The original Star Trek series, though short-lived in production, has had a profound impact on the world of today. From the personal communicator (which morphed into the handheld cellphone) to the replicator (the genesis of the 3D printer), this landmark television series foresaw a number of modern inventions.
Contrary to popular opinion, though, not all of Star Trek’s predictions were well received. NBC attempted to kill the series following its second season, and it was only because of a massive letter-writing campaign by fans across the country that Star Trek received a third season. The studio then attempted to strangled the show to death by cutting its funding, resulting in low quality production for the final season’s episodes.
Yet the series refused to fade into obscurity. To receive syndication rights a TV series had to reach one hundred episodes; Star Trek produced only seventy-eight. And yet Joss Whedon’s Firefly is renowned for remaining in syndication at the astonishingly low number of fifteen episodes, but it achieved this rank only because the fans of the “Wagon Train to the stars” (the phrase Gene Roddenberry used to pitch the original series to studio execs) blazed a trail into that wilderness first. Star Trek went into syndication during the 70’s and became an even bigger hit among a much larger audience.
Using Science Fiction to Tackle Tough Issues
One of the main reasons for Star Trek’s popularity was, as actress Nichelle Nichols (who played Lt. Uhura in the original series) once stated, that the stories were actually morality plays. Developed in the 14thand 15thcenturies, morality plays portrayed virtues and vices as people whose sole purpose was to tempt the human protagonist to good or evil. They were meant to encourage the play’s viewers to live a moral life and to avoid sin. Morality plays were popular through at least the 16thcentury, but the academic and political sensibilities of the 19thand 20thcenturies started seeing them as puerile, meant only for preaching to children rather than engaging the minds of rational adults. With Star Trek, Gene Roddenberry, used the genre of science fiction to prove this concept to be the manifestation of an erroneous mindset.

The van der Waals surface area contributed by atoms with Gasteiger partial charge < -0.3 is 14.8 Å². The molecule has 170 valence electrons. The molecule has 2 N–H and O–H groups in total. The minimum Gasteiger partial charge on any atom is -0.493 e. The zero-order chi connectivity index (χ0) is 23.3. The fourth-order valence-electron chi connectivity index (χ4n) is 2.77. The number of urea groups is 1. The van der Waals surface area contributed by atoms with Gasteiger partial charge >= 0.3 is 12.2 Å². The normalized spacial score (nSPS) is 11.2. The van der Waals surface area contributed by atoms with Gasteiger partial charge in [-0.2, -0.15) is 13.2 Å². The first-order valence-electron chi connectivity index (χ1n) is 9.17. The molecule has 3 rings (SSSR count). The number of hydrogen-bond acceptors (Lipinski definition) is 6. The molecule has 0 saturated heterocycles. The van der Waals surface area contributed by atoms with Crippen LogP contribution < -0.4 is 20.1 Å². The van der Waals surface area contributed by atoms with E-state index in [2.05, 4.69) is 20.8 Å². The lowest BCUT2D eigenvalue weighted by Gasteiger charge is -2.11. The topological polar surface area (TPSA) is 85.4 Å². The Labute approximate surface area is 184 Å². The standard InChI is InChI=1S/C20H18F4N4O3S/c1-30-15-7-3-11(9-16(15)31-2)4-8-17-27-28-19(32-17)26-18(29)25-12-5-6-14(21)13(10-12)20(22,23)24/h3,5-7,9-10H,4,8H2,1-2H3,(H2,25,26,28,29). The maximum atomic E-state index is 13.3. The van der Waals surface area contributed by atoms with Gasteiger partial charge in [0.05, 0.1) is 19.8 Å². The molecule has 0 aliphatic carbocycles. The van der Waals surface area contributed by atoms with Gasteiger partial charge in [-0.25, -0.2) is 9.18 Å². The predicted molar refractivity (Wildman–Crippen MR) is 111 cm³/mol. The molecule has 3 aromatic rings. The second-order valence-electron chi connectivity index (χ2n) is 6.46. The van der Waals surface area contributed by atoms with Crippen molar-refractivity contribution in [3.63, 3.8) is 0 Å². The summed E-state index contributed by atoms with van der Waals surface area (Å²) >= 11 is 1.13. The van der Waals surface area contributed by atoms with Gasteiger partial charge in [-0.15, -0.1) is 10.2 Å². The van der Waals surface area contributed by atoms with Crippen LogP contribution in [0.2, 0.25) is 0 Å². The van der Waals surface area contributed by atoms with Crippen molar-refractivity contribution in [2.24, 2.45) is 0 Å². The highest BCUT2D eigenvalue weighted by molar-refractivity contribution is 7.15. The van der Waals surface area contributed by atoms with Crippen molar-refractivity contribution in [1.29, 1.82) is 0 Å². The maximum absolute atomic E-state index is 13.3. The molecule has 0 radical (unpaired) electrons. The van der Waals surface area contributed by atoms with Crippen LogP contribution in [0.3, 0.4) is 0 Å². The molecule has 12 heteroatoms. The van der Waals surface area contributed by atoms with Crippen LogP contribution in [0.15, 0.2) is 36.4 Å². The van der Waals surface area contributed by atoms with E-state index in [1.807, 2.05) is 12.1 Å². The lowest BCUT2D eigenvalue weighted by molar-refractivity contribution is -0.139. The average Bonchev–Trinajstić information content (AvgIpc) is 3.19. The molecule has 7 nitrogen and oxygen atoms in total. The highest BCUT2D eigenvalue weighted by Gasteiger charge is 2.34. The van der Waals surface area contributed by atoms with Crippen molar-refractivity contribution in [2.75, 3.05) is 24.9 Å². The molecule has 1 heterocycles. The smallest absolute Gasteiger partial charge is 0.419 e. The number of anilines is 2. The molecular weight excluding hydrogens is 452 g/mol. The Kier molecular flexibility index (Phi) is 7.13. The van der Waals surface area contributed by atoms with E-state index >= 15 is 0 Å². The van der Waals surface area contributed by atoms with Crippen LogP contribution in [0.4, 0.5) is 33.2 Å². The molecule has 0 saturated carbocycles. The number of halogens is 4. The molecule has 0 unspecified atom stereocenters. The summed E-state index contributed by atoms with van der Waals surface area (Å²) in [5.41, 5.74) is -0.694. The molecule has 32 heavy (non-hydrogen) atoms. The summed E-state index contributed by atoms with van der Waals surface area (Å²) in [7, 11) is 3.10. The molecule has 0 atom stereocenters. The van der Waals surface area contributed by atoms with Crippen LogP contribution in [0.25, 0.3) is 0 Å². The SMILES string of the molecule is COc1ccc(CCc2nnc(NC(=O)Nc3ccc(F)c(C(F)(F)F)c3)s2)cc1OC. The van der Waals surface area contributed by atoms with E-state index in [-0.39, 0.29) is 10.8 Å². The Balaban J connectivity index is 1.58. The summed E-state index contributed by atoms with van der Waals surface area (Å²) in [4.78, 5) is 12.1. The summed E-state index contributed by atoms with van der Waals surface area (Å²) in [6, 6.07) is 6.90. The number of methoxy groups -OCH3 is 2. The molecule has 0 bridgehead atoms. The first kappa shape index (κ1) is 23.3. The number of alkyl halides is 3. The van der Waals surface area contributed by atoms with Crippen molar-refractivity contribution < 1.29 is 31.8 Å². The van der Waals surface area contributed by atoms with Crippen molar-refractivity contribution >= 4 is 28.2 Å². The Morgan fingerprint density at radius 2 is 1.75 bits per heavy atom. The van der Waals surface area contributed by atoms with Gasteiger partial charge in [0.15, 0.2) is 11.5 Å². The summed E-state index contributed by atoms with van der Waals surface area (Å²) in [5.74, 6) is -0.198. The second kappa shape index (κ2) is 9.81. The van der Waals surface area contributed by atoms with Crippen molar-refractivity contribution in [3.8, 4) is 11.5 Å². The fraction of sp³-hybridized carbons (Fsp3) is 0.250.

Star Trek tackled a variety of social, moral, and political topics head-on during its run. From showing respect for Christianity (“Bread and Circuses”) to the criticism of Robert McNamara and the State Department’s handling of the Vietnam War (“The Galileo Seven”), Roddenberry and Star Trek took on the vices of their time and (presciently so) those they imagined happening in the future. NBC, in a similar spirit that preceded the current Woke phenomenon, despised the series and tried to destroy it for this reason. In particular, one of Star Trek’s episodes from its first season, “A Taste of Armageddon,” likely infuriated them as well since it subtlety discussed a topic that is still considered taboo today: the morality of abortion.
“There is a certain scientific logic about it.”– First Officer Spock
In “A Taste of Armageddon,” the U.S.S. Enterprise is sent to the planet Eminiar VII to open diplomatic relations with the civilization there. A previous attempt at negotiations fifty years earlier was unsuccessful, believed so because the Federation ship sent to initiate contact never returned. Captain Kirk beams to the planet’s surface along with Spock and a security detachment to make certain everything is safe before allowing the ambassador aboard the Enterprise to transport down as well.